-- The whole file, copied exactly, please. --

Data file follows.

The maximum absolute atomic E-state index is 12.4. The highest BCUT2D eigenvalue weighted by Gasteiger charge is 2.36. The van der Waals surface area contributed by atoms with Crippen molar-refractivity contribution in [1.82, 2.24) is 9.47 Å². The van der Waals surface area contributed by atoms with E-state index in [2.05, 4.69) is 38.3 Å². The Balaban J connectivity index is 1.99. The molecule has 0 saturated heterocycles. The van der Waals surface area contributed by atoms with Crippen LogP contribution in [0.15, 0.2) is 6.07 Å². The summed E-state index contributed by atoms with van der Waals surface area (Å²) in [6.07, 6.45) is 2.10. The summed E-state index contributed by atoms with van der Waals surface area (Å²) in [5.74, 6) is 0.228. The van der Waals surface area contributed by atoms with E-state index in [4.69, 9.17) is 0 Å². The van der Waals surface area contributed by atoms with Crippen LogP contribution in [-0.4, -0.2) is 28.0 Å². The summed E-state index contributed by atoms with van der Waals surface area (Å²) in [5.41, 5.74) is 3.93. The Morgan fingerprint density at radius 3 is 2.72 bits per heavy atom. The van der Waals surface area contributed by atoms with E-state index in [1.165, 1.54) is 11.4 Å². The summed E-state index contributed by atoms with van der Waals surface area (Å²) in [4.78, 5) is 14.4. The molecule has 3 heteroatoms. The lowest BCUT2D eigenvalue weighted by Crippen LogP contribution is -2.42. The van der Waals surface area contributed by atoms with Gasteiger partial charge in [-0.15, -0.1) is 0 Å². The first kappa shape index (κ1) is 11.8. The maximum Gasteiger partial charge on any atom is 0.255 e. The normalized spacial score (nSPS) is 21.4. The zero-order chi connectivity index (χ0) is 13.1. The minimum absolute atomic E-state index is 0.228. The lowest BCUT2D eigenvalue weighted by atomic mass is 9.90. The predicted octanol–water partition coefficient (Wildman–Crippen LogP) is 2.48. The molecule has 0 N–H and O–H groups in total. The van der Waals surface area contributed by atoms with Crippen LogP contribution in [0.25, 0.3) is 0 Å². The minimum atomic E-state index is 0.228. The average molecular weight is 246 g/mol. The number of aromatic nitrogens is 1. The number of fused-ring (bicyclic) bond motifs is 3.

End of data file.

The maximum absolute atomic E-state index is 12.4. The highest BCUT2D eigenvalue weighted by Gasteiger charge is 2.36. The van der Waals surface area contributed by atoms with Crippen molar-refractivity contribution in [1.82, 2.24) is 9.47 Å². The van der Waals surface area contributed by atoms with E-state index in [2.05, 4.69) is 38.3 Å². The Balaban J connectivity index is 1.99. The molecule has 0 saturated heterocycles. The van der Waals surface area contributed by atoms with Crippen LogP contribution in [0.15, 0.2) is 6.07 Å². The summed E-state index contributed by atoms with van der Waals surface area (Å²) in [6.07, 6.45) is 2.10. The summed E-state index contributed by atoms with van der Waals surface area (Å²) in [5.74, 6) is 0.228. The van der Waals surface area contributed by atoms with E-state index in [4.69, 9.17) is 0 Å². The van der Waals surface area contributed by atoms with Crippen LogP contribution in [-0.4, -0.2) is 28.0 Å². The summed E-state index contributed by atoms with van der Waals surface area (Å²) in [5.41, 5.74) is 3.93. The Morgan fingerprint density at radius 3 is 2.72 bits per heavy atom. The van der Waals surface area contributed by atoms with E-state index in [1.165, 1.54) is 11.4 Å². The summed E-state index contributed by atoms with van der Waals surface area (Å²) in [4.78, 5) is 14.4. The molecule has 3 heteroatoms. The lowest BCUT2D eigenvalue weighted by Crippen LogP contribution is -2.42. The van der Waals surface area contributed by atoms with Gasteiger partial charge in [-0.15, -0.1) is 0 Å². The first kappa shape index (κ1) is 11.8. The maximum Gasteiger partial charge on any atom is 0.255 e. The normalized spacial score (nSPS) is 21.4. The zero-order chi connectivity index (χ0) is 13.1. The minimum absolute atomic E-state index is 0.228. The lowest BCUT2D eigenvalue weighted by atomic mass is 9.90. The predicted octanol–water partition coefficient (Wildman–Crippen LogP) is 2.48. The molecule has 0 N–H and O–H groups in total. The van der Waals surface area contributed by atoms with Crippen LogP contribution in [0.25, 0.3) is 0 Å². The minimum atomic E-state index is 0.228. The average molecular weight is 246 g/mol. The number of aromatic nitrogens is 1. The number of fused-ring (bicyclic) bond motifs is 3.